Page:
About 80 parents attended an assembly Thursday with school and police officials, who fielded questions about security and activities planned for their children. White said security will remain at a high level for now and will be re-evaluated each week.

The gunman, 20-year-old Adam Lanza, shot and killed his mother inside their Newtown home before driving to the school. He shot his way into the building and carried out the massacre before committing suicide as police arrived.

On Thursday, Gov. Dannel P. Malloy announced the creation of an advisory commission that will review and recommend changes to state laws and policies on gun control, school safety measures and mental health services in the wake of the Sandy Hook rampage.

Teams of workers, many of them volunteers, prepared the new school and even raised bathroom floors so the smaller elementary school students can reach the toilets. The students’ backpacks and other belongings that were left behind after the shooting were taken to the new school to make them feel at home.

Students found the same chairs and desks, when possible. Their classroom walls were painted the same colors and hung with the same pictures. Other details, such as the location of bookshelves and cubby holes, were replicated as much as possible.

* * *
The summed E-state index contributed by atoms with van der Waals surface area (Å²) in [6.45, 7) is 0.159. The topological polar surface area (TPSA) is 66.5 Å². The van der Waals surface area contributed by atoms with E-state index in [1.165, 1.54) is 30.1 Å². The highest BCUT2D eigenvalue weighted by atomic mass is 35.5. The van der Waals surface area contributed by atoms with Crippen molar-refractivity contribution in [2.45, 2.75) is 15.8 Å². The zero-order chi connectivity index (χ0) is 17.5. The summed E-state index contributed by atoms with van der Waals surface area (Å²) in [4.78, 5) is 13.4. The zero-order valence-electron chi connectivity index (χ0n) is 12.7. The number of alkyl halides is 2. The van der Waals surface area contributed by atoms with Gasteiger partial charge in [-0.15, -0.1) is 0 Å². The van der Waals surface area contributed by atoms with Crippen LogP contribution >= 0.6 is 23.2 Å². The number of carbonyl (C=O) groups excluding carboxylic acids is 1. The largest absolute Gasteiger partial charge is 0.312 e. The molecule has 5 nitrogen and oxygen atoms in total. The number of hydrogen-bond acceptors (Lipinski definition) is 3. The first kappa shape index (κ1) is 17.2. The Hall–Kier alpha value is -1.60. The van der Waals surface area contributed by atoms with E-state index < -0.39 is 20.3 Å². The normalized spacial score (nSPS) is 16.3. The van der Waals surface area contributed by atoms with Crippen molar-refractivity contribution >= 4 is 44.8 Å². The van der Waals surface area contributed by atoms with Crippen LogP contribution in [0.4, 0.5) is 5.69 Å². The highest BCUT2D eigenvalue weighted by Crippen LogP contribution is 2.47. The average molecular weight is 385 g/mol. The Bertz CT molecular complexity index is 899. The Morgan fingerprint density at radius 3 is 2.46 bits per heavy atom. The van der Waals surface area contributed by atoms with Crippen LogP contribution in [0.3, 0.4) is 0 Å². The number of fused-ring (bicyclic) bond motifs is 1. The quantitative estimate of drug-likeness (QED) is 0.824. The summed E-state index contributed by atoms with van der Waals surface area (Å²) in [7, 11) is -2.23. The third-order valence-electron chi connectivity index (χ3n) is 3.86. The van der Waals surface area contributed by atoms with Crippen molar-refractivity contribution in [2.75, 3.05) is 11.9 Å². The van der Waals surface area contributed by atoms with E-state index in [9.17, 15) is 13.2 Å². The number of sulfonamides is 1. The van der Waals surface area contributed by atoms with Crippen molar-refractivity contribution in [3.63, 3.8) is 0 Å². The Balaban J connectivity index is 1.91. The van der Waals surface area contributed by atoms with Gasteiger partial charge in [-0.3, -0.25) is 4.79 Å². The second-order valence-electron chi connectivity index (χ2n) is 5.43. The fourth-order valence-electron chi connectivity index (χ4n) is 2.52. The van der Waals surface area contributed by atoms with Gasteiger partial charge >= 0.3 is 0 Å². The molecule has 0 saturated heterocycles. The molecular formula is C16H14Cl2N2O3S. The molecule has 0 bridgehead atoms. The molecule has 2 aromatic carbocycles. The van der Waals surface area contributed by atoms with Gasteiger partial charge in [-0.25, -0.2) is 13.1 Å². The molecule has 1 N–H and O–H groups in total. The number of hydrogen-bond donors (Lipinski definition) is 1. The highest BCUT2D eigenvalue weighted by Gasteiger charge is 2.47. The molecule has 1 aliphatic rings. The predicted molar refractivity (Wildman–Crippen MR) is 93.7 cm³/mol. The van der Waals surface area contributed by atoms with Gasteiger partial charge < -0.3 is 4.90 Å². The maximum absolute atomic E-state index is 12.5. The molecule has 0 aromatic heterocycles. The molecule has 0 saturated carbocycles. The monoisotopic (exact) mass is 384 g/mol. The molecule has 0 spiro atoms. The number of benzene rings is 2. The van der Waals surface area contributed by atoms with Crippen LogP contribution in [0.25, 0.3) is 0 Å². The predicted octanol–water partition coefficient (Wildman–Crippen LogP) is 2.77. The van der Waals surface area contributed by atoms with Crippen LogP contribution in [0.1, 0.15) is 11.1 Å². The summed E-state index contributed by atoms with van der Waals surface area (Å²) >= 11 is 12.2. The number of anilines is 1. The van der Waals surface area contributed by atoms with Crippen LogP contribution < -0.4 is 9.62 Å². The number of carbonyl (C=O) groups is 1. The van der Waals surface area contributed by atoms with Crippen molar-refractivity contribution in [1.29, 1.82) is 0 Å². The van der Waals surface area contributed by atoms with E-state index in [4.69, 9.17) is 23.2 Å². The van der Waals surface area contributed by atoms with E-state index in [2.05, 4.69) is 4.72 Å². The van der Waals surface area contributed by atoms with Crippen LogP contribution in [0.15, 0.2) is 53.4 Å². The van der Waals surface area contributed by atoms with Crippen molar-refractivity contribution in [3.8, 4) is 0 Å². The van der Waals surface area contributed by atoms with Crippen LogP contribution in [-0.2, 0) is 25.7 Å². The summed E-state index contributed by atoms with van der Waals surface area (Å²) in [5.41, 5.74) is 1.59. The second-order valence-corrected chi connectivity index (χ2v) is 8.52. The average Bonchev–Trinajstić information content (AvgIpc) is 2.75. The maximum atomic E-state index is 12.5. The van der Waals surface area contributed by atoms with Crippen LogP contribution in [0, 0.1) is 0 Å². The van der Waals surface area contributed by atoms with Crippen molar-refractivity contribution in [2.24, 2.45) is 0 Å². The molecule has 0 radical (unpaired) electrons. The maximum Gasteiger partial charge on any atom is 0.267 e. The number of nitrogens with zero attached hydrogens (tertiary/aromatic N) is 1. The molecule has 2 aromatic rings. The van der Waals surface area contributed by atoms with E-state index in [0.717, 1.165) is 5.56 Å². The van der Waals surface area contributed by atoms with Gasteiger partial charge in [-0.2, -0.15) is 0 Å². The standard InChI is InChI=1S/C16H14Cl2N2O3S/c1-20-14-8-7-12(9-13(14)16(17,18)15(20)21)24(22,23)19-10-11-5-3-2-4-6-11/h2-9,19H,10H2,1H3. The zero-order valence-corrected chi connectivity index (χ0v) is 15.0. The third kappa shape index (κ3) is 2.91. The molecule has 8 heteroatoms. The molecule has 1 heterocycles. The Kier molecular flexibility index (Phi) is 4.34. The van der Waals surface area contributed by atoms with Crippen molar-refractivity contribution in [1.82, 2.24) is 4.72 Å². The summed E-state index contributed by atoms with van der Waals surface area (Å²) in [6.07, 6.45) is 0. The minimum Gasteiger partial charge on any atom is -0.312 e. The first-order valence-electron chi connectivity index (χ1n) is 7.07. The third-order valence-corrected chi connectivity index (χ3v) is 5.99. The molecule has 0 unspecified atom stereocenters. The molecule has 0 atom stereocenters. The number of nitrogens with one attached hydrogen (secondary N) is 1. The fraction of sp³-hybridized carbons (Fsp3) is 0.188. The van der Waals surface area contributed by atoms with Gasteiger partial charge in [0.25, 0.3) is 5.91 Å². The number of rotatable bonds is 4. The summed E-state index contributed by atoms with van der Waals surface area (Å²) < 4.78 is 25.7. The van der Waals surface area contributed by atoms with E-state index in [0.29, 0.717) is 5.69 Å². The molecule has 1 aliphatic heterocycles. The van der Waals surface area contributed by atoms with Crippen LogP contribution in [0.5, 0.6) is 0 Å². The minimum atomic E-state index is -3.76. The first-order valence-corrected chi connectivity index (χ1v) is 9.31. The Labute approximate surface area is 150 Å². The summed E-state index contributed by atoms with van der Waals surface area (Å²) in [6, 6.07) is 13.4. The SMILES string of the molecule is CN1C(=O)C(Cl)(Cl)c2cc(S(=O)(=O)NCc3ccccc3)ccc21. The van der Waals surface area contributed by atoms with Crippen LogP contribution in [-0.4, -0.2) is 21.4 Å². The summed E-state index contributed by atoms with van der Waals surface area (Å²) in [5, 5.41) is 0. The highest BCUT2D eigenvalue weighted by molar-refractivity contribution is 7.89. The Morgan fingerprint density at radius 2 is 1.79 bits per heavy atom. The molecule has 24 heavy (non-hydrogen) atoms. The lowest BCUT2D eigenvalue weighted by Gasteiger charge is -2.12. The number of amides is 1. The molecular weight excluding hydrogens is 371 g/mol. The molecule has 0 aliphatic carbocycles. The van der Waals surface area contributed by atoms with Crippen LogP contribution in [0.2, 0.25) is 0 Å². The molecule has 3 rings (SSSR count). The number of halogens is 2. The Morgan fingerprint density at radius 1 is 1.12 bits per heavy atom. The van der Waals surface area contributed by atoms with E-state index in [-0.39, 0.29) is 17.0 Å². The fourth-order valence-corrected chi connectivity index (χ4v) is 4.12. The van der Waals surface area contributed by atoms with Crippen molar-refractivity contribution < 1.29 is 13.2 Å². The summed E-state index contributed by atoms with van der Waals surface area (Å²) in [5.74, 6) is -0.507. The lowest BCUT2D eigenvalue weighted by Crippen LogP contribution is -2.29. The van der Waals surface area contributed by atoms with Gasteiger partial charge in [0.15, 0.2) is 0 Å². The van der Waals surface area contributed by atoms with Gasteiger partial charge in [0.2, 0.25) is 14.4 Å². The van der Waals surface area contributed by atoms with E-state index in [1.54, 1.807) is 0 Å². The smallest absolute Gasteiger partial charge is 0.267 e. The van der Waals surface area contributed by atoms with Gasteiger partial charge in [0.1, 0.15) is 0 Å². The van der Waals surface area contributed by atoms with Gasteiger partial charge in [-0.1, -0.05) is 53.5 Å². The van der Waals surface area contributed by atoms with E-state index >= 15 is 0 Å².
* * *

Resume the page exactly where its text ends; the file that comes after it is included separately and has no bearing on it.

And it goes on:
Newtown school Superintendent Janet Robinson said the school has been transformed into a “cheerful” place for the students. She said mental health counselors continue to be available for anyone who needs them.

Caron, 32, said her son knows what happened and has undergone counseling. She said her 5-year-old daughter, Paige, attends afternoon kindergarten at the school and has been dealing with nightmares about “snakes and bears and coyotes.”

“She wasn’t at school that day but was with me when we went to look for William at the firehouse,” Caron said. “Unfortunately, she heard more about it than I wish she did.”

Intellectually, Caron said, she knows her children will be very safe at their new school.

“But, emotionally,” she said. “It’s very hard to turn off the little ‘What if?’ that kind of hangs on and says, ‘Well, you know what, December 14th started out as a normal day, too.”

1
Text Only
Local News
  • 140417-Rail_Plan-001.jpg State Transportation seeks public input on rail plan

    The Georgia Department of Transportation held public meetings across the state this week to discuss its 2014 Georgia State Rail Plan.

    April 18, 2014 1 Photo